If you want to take care of your heart and avoid cardiovascular disease, it’s important to think about what you eat and how it may affect your heart health. A heart-healthy diet can significantly reduce your risk of heart disease or stroke, so it’s always a good idea to learn more about which foods are healthiest for your heart. Here are a few tips to get you started.
Limit Your Intake of Unhealthy Fats
When unhealthy saturated and trans fats play too large a role in your diet, your cholesterol rises and this increases your risk of heart disease. One of the best dietary changes you can make for the benefit of your heart, therefore, is reducing your unhealthy fat intake. Here are a few ways you can do this:
- Avoid foods containing high levels of saturated or trans fats such as crisps and biscuits.
- Limit the amount of solid fats – such as butter, margarine or shortening – you add to food when cooking and serving, and trim the fat off your meat.
- Swap high-fat foods for low-fat counterparts. For example, opt for skimmed milk over whole milk, and lean meats like chicken over fattier ones like ribs.
- Check the labels of packaged foods and look out for the term “partially hydrogenated” – a sign that the food contains trans fats.
Add Healthy Fats to Your Diet
Remember that not all fats are bad for you. Unsaturated fats are essential for good health and good sources of them include:
- Fatty fish like salmon, trout or herring
- Vegetable oils
- Various nuts including walnuts, almonds, cashews and pecans
Steer Clear of Salt and Processed Foods
Consuming lots of salt can contribute to high blood pressure – a risk factor for heart disease. This means reducing the amount of salt you eat is a big part of following a heart-healthy diet. The Department of Health and Human Services recommends having no more than a teaspoon of salt each day. Here are a few things you can do to reduce your salt intake:
- Avoid using salt while cooking or adding it to your food when it’s done. There are plenty of healthier herbs and spices you can use to add flavour to your meals.
- Minimise the amount of canned and processed foods you eat. Much of the salt you eat comes from these, so always opt for fresh foods if you can.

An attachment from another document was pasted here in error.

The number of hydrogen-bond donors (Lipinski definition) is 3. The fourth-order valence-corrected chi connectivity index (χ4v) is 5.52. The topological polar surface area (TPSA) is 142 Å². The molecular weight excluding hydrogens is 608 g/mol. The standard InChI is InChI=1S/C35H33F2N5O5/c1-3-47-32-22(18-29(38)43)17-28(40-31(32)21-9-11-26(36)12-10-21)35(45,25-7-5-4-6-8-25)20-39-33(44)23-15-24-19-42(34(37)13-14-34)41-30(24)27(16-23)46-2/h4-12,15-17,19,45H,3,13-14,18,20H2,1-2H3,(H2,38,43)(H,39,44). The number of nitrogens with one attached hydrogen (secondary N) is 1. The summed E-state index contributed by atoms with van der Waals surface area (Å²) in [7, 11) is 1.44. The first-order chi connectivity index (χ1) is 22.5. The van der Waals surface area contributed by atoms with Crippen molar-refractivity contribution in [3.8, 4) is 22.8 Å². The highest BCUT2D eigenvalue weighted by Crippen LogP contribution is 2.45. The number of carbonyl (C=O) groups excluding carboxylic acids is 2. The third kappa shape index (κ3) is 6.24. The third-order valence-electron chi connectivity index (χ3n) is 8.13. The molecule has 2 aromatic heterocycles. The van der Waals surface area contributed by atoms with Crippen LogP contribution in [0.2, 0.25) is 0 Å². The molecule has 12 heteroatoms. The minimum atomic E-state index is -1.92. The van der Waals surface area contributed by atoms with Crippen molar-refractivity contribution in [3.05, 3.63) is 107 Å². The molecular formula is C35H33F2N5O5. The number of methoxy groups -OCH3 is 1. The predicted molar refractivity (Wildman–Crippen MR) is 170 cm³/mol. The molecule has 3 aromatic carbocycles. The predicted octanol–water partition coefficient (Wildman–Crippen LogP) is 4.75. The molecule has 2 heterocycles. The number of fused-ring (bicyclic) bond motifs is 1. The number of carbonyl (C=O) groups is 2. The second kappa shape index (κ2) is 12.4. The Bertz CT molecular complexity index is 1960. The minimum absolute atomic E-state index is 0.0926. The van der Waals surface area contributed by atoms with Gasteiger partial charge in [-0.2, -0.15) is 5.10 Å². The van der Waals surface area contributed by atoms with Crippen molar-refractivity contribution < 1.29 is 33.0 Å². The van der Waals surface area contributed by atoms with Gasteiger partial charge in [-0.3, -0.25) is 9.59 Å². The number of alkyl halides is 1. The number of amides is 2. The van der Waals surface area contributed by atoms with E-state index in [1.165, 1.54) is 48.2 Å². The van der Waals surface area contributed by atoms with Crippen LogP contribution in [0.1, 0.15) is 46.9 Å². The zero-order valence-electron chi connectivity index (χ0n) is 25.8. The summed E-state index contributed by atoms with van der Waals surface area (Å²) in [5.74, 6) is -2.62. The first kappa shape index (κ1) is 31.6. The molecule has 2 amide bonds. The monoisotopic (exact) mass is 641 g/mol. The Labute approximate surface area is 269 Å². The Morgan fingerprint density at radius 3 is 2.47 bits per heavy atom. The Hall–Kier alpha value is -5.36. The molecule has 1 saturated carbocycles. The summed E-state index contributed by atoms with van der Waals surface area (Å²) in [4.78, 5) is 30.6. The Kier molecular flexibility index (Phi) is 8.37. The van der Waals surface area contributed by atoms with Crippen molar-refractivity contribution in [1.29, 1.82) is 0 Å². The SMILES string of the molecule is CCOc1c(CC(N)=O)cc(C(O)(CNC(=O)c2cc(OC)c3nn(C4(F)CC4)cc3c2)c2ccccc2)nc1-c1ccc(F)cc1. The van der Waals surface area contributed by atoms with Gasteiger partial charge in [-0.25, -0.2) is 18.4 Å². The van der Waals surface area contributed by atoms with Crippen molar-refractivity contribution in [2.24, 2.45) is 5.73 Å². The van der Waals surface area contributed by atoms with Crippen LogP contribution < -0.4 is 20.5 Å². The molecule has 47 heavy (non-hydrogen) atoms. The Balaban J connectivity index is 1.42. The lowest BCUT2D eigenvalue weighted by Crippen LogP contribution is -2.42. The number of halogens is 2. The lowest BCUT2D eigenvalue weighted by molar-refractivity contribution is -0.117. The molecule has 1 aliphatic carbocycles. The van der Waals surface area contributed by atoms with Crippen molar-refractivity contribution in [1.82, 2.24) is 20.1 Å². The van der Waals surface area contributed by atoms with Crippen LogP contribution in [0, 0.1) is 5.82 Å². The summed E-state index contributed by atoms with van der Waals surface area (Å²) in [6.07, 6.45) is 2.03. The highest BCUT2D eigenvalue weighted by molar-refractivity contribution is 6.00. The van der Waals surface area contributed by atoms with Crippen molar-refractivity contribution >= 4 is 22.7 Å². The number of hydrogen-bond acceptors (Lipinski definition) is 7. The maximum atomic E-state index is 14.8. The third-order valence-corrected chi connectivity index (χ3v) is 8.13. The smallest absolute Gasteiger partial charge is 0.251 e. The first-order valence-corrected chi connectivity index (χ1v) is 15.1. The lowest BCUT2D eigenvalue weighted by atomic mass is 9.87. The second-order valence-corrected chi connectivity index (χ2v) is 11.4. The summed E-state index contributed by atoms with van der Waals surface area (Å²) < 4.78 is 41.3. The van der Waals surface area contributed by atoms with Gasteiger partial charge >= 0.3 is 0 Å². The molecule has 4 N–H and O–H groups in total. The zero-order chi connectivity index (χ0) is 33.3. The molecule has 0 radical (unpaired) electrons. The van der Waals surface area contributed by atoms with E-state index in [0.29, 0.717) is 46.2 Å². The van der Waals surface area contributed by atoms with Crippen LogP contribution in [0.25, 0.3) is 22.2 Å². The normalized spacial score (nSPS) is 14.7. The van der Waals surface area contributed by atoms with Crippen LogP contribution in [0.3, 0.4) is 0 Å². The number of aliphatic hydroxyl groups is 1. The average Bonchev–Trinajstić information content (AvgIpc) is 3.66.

- Choose your condiments carefully, checking the labels for terms like “sodium free”, “low sodium” or “unsalted”.
Eat Plenty of Wholegrains
Wholegrains are good sources of fibre and many other nutrients which play a large role in regulating blood pressure and heart health, so try incorporating these tips into your diet:
- Eat high-fibre cereal for breakfast, or add a few tablespoons of unprocessed wheat bran to your favourite cereal.
- Choose wholegrain or whole-wheat bread.
- Incorporate brown rice and whole-wheat pasta into your cooking instead of their mainstream alternatives.
- Add flaxseed to your meals or snacks.
Eat a Variety of Fruits and Vegetables
Eating plenty of fruit and vegetables is something everyone should be doing for the sake of their general health as well as their heart health. They’re packed with vitamins, minerals and fibre, making them great for your heart, and fitting them into your diet is easy. Try the following:
- Keep vegetables washed and cut in your fridge so they’re there for you to snack on when you get peckish.
- Keep fruit in a bowl in your kitchen so you’ll always see it and remember to eat it.
- Have a side of vegetables or salad with each meal (or fruit with breakfast!), or choose recipes which include vegetables or fruits as part of the main ingredients, such as stir fries or fruit salads.
- Don’t leave out the legumes – add kidney beans, peas or lentils to soups, or black beans to salads.
As you can see from these tips, if you’re already making an effort to maintain a healthy, balanced diet, then you’ll already be eating in a way which benefits your heart. Once you know which foods to eat more of and which foods to limit, it’s easy to find ways to adjust your meals and snacks accordingly. While changing your dietary habits long-term can be tough, making an effort to stick with these tips over time will allow your heart to reap benefits that are more than worth the adjustment!
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